Archaeologists claim discovery of first tomb of an Aztec ruler in Mexico City
London, June 11 (ANI): Archaeologists, exploring a site opened up by earthquake damage, believe that they have found the first tomb of an Aztec ruler in Mexico City, which promises to yield one of antiquity's great treasures.
According to a report in The Times, if archaeologists are right, the site may yield one of the great treasures of antiquity, the sort of haul that fires the imagination of people far beyond academic circles.
None of the finds has been put on public display but Britain will get an early preview.
Fourteen gold objects from the site will feature in the British Museum's exhibition on Moctezuma II, the last great Aztec ruler.
These could prove to be the early pickings of a much richer harvest.
"There is no question that this has the potential to be a once-in-a-generation find," said Colin McEwan, head of the British Museum's Americas section.
The dig is in the middle of what was the Aztec capital, Tenochtitlan. Near by stands the Catedral Metropolitana de la Asuncion de Maria, which was built from the stones of Moctezuma's Templo Mayor, which was destroyed by the Spanish in 1521.
The temple's ruins were subsequently lost for nearly five centuries and discovered only by accident in 1978.
Colonial buildings built around it made further exploration difficult, but an earthquake in 1985 cleared the way for the present dig.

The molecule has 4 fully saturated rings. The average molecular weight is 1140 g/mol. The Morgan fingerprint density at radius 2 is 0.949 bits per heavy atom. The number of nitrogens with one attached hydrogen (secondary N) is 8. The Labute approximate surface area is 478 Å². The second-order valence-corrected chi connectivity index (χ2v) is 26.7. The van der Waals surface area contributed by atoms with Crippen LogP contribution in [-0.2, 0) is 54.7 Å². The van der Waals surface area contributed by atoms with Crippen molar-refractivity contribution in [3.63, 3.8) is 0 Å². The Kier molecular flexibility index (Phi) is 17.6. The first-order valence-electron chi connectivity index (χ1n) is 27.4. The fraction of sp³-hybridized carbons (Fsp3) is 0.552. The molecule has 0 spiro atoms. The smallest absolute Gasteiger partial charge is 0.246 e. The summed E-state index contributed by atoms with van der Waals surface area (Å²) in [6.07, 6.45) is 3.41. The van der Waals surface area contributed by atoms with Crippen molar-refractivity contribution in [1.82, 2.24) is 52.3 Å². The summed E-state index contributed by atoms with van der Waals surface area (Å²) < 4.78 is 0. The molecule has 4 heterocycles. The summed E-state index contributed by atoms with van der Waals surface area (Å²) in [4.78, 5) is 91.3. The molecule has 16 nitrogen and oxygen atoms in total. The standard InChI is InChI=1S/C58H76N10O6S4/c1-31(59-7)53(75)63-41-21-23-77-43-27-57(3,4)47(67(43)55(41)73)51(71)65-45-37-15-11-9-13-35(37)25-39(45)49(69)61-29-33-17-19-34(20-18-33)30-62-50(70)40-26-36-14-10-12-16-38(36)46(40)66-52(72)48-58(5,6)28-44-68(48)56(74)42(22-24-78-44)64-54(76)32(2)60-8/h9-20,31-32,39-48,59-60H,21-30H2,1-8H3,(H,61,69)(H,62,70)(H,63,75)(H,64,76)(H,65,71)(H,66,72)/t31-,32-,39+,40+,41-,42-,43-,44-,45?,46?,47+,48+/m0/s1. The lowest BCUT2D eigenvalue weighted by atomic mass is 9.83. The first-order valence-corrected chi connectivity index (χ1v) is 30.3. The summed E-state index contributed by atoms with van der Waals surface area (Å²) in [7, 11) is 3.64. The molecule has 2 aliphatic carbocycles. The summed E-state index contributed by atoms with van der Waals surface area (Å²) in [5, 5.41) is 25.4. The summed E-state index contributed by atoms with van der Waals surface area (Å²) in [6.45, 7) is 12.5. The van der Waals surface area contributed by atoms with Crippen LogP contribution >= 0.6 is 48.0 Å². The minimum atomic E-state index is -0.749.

The new finds appear to be offerings left at the entrance to a tomb. Among them is a fearsome stone sculpture of Tlaltecuhtli, goddess of the Earth.
Dr Lorenzo Lopez Lujan, who discovered it, thinks that it is a capstone to a burial chamber.
When archaeologists moved the sculpture in 2007, they found four containers filled with more than 3,000 items, including animal skeletons, a fire god sculpture, blocks of incense and wooden masks.
Next to this, they detected what looks like an entrance.
Electronic checks indicate that there is an anomaly beyond it, which Dr Lopez Lujan believes is a royal tomb, although some suggest it may be the equivalent of an ancient Greek bothro, where offerings to the underworld were placed.
Gold was not especially significant for the Aztecs in religious terms, but it was associated with the nobility, another hint that there is a ruler behind the entrance. (ANI)
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